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Dive Photo Guide


Photographing the Oceanic Whitetips of Cat Island
By Ellen Cuylaerts, August 5, 2013 @ 06:00 AM (EST)

Early in May, I signed up for a photographic expedition to Cat Island, the latest shark hotspot, where eight-foot oceanic whitetips come right up to your dome port without any hesitation.

I have dived with and photographed Caribbean reef sharks on a regular basis at my home port of Grand Cayman, but this experience would prove far more intense, challenging and rewarding. Looking back on the week spent with the whitetips and the fine folks at Epic Diving, I am very happy I participated.


Oceanic Whitetip Sharks

Oceanic whitetips (Carcharhinus longimanus) are slow-moving sharks with long white-tipped rounded fins, which spend most of their time in the upper layer of deep open water. The wide spread fins & stocky body (dorsally bronze and ventrally white) makes them also very photogenic.

It was “slow-moving” I liked.



Photographing Oceanic Whitetips: The Basics

Because of the novelty of Oceanics and pelagic shooting, I decided to get in the water shooting ambient light for the first day. I did attach my strobes, two bulky YS-250's as a buffer against the sharks, which proved very efficient and needed!

Tip 1: Don't leave your strobes at home.

The first day Debra and Vincent Canabal of Epic Diving wanted to check out our behavior when in the water with the sharks, and brought us in, on snorkel, one by one. It becomes tricky since you're in the open and the elements rule: The boat gets pushed away by the wind, but you need to stay close to the boat and stay with the group.

That means finning in a controlled manner the whole time. Finning calmly is important for two reasons. If you fin frantically, the visibility around you gets bad and a shark could mistake you for a struggling fish. Reason two is that you want to stay friends with other photographers and not be the cause of permanent bubbles forming on domes.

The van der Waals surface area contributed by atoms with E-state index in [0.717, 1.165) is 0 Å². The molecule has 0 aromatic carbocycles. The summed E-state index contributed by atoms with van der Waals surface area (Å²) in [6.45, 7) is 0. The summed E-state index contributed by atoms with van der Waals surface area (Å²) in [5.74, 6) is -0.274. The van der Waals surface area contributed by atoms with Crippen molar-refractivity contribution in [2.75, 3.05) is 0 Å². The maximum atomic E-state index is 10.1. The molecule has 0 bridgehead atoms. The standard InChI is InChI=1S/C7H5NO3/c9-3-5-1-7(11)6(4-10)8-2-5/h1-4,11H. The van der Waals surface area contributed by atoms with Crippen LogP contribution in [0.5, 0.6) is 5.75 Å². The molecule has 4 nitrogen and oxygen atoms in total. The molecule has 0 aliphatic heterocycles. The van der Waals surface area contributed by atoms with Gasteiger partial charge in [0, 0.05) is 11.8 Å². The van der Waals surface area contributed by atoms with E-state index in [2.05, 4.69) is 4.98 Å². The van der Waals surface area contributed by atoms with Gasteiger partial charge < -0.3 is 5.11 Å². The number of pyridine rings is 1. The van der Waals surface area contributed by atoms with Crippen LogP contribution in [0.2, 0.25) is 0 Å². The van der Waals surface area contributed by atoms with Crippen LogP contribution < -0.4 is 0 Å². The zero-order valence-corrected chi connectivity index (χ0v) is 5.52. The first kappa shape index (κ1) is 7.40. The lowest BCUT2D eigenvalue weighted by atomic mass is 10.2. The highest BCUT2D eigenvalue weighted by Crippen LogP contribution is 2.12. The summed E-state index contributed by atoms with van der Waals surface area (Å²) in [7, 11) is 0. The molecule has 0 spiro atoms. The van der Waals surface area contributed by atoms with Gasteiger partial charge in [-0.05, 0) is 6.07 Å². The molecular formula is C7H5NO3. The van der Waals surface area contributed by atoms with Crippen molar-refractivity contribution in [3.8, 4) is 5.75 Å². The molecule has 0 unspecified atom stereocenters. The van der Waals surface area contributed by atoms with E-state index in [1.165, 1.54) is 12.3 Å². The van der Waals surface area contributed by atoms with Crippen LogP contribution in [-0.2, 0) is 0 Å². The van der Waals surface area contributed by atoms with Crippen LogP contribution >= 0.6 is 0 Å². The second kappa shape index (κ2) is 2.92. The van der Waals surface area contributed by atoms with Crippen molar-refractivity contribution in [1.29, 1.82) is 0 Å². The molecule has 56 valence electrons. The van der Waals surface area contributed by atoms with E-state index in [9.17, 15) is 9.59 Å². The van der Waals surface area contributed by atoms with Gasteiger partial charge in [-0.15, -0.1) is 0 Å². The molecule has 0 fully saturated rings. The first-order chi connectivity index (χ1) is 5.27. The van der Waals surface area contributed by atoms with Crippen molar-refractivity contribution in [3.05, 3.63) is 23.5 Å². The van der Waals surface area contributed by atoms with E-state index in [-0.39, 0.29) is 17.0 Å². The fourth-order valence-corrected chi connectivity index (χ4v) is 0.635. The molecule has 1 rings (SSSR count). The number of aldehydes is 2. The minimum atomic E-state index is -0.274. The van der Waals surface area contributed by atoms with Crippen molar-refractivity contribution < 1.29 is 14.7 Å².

Tip 2: There's no way you can prevent bubbles on the dome, so make sure you wipe them away with your gloved hands constantly.



Adjusting on the Go

You also need eyes everywhere. Keeping eye contact with sharks is one of the basic rules of shark diving and although oceanic whitetips are slow moving, they sense when you're concentration weakens or shifts to another shark. A very quick approach can follow, mostly from behind, of course.

Instead of checking your shots’ exposure, shutter speed, ISO during your time in the water, it's better to shoot on various settings while you're in—I call it manual bracketing—and use the time out of water to review and adjust. You’ll need the dry time to hydrate and get that heartbeat back down (it really is a workout).

Tip 3: Take some time to get yourself back on track, physically and photography wise, in between sharks sessions. This will benefit your pictures.



Adding Strobe Light

The following days I experimented with strobe use on the sharks. All encounters were by snorkel or freediving during my trip, which gave me opportunity to practice reflections at the surface. I shot all my pictures with a fish eye lens (Sigma 15mm), since the sharks come really close and create “close focus wide angle” opportunities. By coming up to you so close, you might be bothered by long strobe arms.

Tip 4: Bring different sizes of arms and make them as short as possible for your configuration. It makes adjusting your strobe placement while watching the sharks easier.

We also encountered nervous juvenile reef sharks snapping away, elegant silkies, mahi mahi and even a marlin.

Final Tip: Always keep your eyes on the sharks and on the blue. You never know what nature might bring you. Happy shark shooting!




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